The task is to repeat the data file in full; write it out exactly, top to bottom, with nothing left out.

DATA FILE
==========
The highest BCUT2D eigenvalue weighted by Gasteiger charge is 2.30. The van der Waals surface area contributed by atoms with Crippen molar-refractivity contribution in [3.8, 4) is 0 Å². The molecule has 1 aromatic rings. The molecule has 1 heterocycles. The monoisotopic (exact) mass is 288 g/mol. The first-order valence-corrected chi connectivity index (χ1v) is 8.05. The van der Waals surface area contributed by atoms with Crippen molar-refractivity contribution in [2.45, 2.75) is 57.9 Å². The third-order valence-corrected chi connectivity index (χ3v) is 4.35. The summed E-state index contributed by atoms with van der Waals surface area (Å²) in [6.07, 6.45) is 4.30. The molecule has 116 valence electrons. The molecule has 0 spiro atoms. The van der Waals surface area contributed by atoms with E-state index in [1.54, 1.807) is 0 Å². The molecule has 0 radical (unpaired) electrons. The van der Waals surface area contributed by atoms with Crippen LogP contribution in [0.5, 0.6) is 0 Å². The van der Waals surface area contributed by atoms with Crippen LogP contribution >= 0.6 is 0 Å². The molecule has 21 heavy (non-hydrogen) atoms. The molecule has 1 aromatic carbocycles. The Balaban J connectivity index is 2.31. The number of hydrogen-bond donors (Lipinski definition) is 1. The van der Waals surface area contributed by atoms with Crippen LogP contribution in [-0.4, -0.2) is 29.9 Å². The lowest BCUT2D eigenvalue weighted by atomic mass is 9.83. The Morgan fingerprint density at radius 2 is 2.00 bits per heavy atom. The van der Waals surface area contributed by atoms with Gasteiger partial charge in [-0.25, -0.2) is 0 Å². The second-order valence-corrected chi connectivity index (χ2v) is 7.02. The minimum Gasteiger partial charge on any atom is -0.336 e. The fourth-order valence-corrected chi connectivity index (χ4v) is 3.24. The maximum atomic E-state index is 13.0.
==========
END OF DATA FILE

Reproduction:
The highest BCUT2D eigenvalue weighted by Gasteiger charge is 2.30. The van der Waals surface area contributed by atoms with Crippen molar-refractivity contribution in [3.8, 4) is 0 Å². The molecule has 1 aromatic rings. The molecule has 1 heterocycles. The monoisotopic (exact) mass is 288 g/mol. The first-order valence-corrected chi connectivity index (χ1v) is 8.05. The van der Waals surface area contributed by atoms with Crippen molar-refractivity contribution in [2.45, 2.75) is 57.9 Å². The third-order valence-corrected chi connectivity index (χ3v) is 4.35. The summed E-state index contributed by atoms with van der Waals surface area (Å²) in [6.07, 6.45) is 4.30. The molecule has 116 valence electrons. The molecule has 0 spiro atoms. The van der Waals surface area contributed by atoms with E-state index in [1.54, 1.807) is 0 Å². The molecule has 0 radical (unpaired) electrons. The van der Waals surface area contributed by atoms with Crippen LogP contribution in [0.5, 0.6) is 0 Å². The van der Waals surface area contributed by atoms with Crippen LogP contribution >= 0.6 is 0 Å². The molecule has 21 heavy (non-hydrogen) atoms. The molecule has 1 aromatic carbocycles. The Balaban J connectivity index is 2.31. The number of hydrogen-bond donors (Lipinski definition) is 1. The van der Waals surface area contributed by atoms with Crippen LogP contribution in [-0.4, -0.2) is 29.9 Å². The lowest BCUT2D eigenvalue weighted by atomic mass is 9.83. The Morgan fingerprint density at radius 2 is 2.00 bits per heavy atom. The van der Waals surface area contributed by atoms with Gasteiger partial charge in [-0.25, -0.2) is 0 Å². The second-order valence-corrected chi connectivity index (χ2v) is 7.02. The minimum Gasteiger partial charge on any atom is -0.336 e. The fourth-order valence-corrected chi connectivity index (χ4v) is 3.24. The maximum atomic E-state index is 13.0.